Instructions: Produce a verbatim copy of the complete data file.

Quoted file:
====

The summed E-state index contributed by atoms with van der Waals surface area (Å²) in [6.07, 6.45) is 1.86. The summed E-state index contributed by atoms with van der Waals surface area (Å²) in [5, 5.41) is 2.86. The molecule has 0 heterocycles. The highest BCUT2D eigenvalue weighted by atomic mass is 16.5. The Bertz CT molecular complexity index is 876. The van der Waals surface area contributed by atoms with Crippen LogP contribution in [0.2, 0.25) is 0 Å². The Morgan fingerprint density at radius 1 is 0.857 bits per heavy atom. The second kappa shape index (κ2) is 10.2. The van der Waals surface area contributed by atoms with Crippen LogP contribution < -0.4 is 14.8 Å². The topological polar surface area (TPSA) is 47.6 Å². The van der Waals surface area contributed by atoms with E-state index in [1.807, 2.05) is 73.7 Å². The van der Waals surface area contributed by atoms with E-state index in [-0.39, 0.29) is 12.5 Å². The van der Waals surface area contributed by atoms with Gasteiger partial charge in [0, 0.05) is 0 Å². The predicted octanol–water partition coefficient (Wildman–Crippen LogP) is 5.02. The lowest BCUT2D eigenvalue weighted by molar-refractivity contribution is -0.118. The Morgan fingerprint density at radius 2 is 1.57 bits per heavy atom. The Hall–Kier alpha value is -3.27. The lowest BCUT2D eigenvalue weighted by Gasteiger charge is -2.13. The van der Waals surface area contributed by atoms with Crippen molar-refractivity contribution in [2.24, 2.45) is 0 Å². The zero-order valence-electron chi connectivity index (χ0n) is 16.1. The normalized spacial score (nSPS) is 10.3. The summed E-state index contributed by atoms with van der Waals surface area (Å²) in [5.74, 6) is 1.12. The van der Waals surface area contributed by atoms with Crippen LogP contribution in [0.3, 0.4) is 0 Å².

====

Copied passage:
The summed E-state index contributed by atoms with van der Waals surface area (Å²) in [6.07, 6.45) is 1.86. The summed E-state index contributed by atoms with van der Waals surface area (Å²) in [5, 5.41) is 2.86. The molecule has 0 heterocycles. The highest BCUT2D eigenvalue weighted by atomic mass is 16.5. The Bertz CT molecular complexity index is 876. The van der Waals surface area contributed by atoms with Crippen LogP contribution in [0.2, 0.25) is 0 Å². The Morgan fingerprint density at radius 1 is 0.857 bits per heavy atom. The second kappa shape index (κ2) is 10.2. The van der Waals surface area contributed by atoms with Crippen LogP contribution < -0.4 is 14.8 Å². The topological polar surface area (TPSA) is 47.6 Å². The van der Waals surface area contributed by atoms with E-state index in [1.807, 2.05) is 73.7 Å². The van der Waals surface area contributed by atoms with E-state index in [-0.39, 0.29) is 12.5 Å². The van der Waals surface area contributed by atoms with Gasteiger partial charge in [0, 0.05) is 0 Å². The predicted octanol–water partition coefficient (Wildman–Crippen LogP) is 5.02. The lowest BCUT2D eigenvalue weighted by molar-refractivity contribution is -0.118. The Morgan fingerprint density at radius 2 is 1.57 bits per heavy atom. The Hall–Kier alpha value is -3.27. The lowest BCUT2D eigenvalue weighted by Gasteiger charge is -2.13. The van der Waals surface area contributed by atoms with Crippen molar-refractivity contribution in [2.24, 2.45) is 0 Å². The zero-order valence-electron chi connectivity index (χ0n) is 16.1. The normalized spacial score (nSPS) is 10.3. The summed E-state index contributed by atoms with van der Waals surface area (Å²) in [5.74, 6) is 1.12. The van der Waals surface area contributed by atoms with Crippen LogP contribution in [0.3, 0.4) is 0 Å².